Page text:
Orioles manager Brandon Hyde reflects on growing up near San Francisco

Published 6/2/2023 10:01 p.m. EDT, Updated 6/2/2023 10:06 p.m. EDT

Baltimore Orioles manager Brandon Hyde watches the game from the dugout in a game against the Tampa Bay Rays in Baltimore on Monday, May 8. The Rays and Orioles played the first game of a series on Monday.

SAN FRANCISCO — The drive to Santa Rosa, the city Brandon Hyde grew up in, brought back a flood of memories. He now lives in Florida during the offseason, and his 162-game slate as manager of the Orioles makes return trips to this area few and far between.

But, when he does return, the beauty of the North Bay area of California washes over him. There’s the Golden Gate Bridge in the distance, and the site where Candlestick Park once stood. The San Francisco Bay, San Pablo Bay, into wine country, around Sugarloaf Ridge State Park — Hyde and Tim Cossins, an assistant coach who’s also from the area, drove by them all during their day off from baseball.

“You don’t realize, I think when you grow up here … just how beautiful along the North Bay is, the wine country,” Hyde said. “When you live here every day, it’s kind of one of those things, you don’t notice it after a while. But then you come back and you’re like, ‘Wow.’”

That’s part of what makes this three-game series at Oracle Park against the San Francisco Giants special for Hyde. His parents, Lucy and Barry, will be here for all three games. A rotating cast of friends will also join, donning Orioles orange instead of Giants orange. Members of Cossins’ family will be here too.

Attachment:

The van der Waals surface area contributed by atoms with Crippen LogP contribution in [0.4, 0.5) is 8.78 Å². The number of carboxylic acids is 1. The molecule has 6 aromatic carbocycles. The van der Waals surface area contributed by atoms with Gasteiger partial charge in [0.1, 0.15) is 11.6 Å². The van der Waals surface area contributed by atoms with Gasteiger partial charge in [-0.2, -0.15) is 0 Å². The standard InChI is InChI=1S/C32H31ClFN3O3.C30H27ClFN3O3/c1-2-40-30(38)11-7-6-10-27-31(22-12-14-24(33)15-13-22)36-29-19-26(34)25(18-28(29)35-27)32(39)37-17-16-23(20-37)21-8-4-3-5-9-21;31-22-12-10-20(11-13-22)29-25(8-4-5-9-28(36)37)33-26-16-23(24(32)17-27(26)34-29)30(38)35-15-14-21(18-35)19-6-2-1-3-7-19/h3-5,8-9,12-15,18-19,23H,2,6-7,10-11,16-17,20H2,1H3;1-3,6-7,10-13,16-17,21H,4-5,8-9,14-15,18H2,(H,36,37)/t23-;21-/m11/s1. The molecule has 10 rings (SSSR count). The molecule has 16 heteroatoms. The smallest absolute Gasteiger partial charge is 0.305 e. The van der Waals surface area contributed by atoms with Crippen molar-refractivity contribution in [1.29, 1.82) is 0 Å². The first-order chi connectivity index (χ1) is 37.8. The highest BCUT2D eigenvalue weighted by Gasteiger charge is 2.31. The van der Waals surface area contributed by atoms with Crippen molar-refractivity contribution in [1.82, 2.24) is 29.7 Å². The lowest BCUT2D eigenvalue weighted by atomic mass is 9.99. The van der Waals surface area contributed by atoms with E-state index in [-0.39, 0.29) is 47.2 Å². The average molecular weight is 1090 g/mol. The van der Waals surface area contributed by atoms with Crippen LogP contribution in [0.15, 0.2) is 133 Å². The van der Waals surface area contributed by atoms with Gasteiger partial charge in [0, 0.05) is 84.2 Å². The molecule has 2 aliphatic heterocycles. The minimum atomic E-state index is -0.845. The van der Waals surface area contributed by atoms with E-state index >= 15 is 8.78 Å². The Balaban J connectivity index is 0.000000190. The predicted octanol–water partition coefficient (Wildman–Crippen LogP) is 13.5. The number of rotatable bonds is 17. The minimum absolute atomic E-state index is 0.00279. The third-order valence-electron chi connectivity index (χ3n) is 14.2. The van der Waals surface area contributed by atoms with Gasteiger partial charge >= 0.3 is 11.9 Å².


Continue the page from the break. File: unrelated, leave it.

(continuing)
This is the place where Hyde fell in love with baseball. This is where his path to 600 games — and counting — as a manager began. And, for the first time, Hyde is managing a team at Oracle Park against the ballclub he grew up watching and rooting for.

Now, with those close to him in the stands, he hopes to manage a strong series for Baltimore — a club that entered Friday in second place in the American League East. Hyde has other allegiances now, but it doesn’t make this any less special.

“Growing up here, and then playing high school and junior college baseball around here, so traveling quite a bit in this area,” Hyde said. “Just like the drive out to Sonoma yesterday. I kind of forget what that was like and how nice that is, and just how beautiful the country is.”

Once the Orioles landed at the airport late Wednesday night, Hyde looked out of the team bus at the site of the now-demolished Candlestick Park. He thought about the games he watched there with his dad and his friends, taking in the glory that quarterback Joe Montana brought the 49ers and the early career stardom Will Clark reached with the Giants.

He visited friends and family in Santa Rosa, catching up with a lot of converted Orioles fans because of their connection to him. He recalled the moments when he visited Oracle Park as a member of the Chicago Cubs’ coaching staff.

There are also the sobering moments, though, that come as a result of being far away for so long. On his drive north, Hyde saw sections of the country devastated by wildfires over the years. He remembers calling his parents during them, worrying for the safety of his family and his fellow Californians — and mourning the loss of land to the flames.

“I have a lot of special memories here, and that was a hard time in the area, especially in Sonoma County, when the fires really went through there,” Hyde said. “I just hadn’t seen it, so that was eye-opening for me.”

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Before Friday’s game, Hyde sat in the visiting dugout and thought about it all. He’s been to Oracle Park as a coach before. He’s faced the Giants with the Orioles before. But this is his first visit to San Francisco as the manager.

That adds a special element to all of this, his past and present colliding because of the lifelong link that began here — baseball.